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A Frug Life Update

With all of my creative energy going into the podcast, I think this blog has been a little neglected lately. All of my frugal topic ideas become podcast episodes now instead of blog posts. When I say the podcast has a life of its own, maybe I really mean it has stolen the life of the blog.
I was looking at some of my other websites:
BTC Plus, which has over 100k viewsAnother Boring Life Story Blog with over 30k viewsMind Salivation with over 20k viewsMy anonymous blog nearly 15k viewsThen this blog with 13k views.
It is a little sad. And it can’t stay that way. I will recommit to you that quality content will come to this blog again.
When I look back to some of my time writing at BTC Plus, there is a lot of charm that went into the work.
Like the title of this pieceThis of course is a reference to Jim’s nickname in The Office after he once ate a tuna sandwich. But it was a short piece on a place where you could actually spend bitcoin in 2016, and in fact, could buy tuna.
Or this post
W…

Daily Habits to Reduce Your Reliance on Luxury Goods


Lifestyle inflation is one of the major themes of our western culture in the 21st century—it refers to the tendency of people to spend more money the more money they make. In our modern society, the cost of our lifestyles can also increase based on technological and cultural influences even if our income hasn’t even increased. As we get older, we may tire of certain chores or become addicted to luxury goods, like daily lattes or adding dessert to every meal at a restaurant, after we have tried them a few times.
This article describes 5 daily habits that you can form to reduce your reliance on some of the luxury goods inherent in lifestyle inflation (or to resist some forms of lifestyle inflation before they happen to you!).


  1. Track Your Spending
It can be very easy to lose track of how much money you are spending daily on luxury goods. In fact, a lot of companies hope that you will forget how much you’re spending as well! The nature of luxury goods is that they are inherently unnecessary; they are meant to bring joy or comfort to your life but in order to know whether or not they are worth it, you need to know how much they are costing compared to how much joy they bring you.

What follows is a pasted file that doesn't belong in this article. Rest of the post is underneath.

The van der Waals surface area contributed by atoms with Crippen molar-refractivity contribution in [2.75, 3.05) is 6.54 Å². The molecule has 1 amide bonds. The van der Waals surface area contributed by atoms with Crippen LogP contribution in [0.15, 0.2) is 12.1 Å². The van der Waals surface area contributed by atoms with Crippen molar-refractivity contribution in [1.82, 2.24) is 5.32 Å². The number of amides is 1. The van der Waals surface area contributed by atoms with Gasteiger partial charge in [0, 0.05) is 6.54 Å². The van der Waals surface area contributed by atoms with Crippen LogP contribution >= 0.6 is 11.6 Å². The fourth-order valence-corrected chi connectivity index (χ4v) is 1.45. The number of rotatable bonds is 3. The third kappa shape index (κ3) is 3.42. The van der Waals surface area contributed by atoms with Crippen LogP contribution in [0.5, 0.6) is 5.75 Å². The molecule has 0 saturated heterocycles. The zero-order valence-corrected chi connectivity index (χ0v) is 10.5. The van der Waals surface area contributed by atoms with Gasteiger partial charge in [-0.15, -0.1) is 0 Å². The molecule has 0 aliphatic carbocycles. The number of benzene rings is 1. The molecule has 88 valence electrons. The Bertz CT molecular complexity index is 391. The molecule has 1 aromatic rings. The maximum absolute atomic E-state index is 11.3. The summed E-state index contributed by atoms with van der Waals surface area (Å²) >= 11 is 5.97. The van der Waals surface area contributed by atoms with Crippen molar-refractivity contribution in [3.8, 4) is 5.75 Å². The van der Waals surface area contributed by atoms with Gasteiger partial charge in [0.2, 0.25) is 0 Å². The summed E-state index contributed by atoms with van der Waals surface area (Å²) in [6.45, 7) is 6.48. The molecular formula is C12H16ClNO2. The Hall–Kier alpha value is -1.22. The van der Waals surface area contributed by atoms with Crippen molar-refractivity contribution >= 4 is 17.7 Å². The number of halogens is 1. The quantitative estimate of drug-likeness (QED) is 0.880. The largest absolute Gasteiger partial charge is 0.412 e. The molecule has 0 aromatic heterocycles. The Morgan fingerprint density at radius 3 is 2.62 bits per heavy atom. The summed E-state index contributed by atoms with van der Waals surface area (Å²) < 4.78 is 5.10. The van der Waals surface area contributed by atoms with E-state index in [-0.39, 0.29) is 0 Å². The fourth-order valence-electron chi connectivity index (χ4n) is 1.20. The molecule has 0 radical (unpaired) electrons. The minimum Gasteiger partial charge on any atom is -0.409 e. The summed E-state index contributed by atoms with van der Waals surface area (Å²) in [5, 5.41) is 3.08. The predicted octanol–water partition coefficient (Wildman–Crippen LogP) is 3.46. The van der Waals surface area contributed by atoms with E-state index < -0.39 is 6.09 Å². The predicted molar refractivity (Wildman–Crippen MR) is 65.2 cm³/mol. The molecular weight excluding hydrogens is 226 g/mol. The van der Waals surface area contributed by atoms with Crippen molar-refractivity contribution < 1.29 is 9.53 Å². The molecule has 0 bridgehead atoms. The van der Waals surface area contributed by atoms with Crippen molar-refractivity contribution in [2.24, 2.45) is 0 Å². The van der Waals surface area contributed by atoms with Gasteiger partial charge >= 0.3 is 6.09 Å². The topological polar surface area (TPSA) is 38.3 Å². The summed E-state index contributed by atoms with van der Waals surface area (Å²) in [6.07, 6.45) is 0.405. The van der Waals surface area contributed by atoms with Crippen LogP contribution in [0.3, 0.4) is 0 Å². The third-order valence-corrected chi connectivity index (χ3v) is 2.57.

The first step to reducing your reliance on luxury goods is to know how much money you’re spending on them. Personal finance budgets don’t have to be only for when you are strapped for cash or you’re saving for a specific goal. There are tools you can use to do this (Mint for example), but I still like to keep a spreadsheet by hand. It lets me categorize my spending into different types that are important to me, and I feel the weight of each purchase as I type it into the spreadsheet.
Try to base all of your spending decisions on answering the question, “Is this purchase worth the amount of money I’m spending on it?” If that question is a hard one to tackle at first, try starting with, “Is there something else that would bring me just as much joy as this purchase for less cost?”


  1. Buy Luxury Goods Once You “Need” Them
The nature of luxury goods is that companies will try to your purchase decisions for them as impulsive as possible, with tactics like flash sales and limited time only products. Pumpkin Spice Lattes are only at Starbucks for a few months of the year, so you better enjoy one every morning while you can. Do you need a salad spinner? Well they are on sale for Black Friday only, and you did say you wanted to start eating healthier… These types of time-limited offers and rotating menus force you to make your purchase well in advance of needing the luxury good.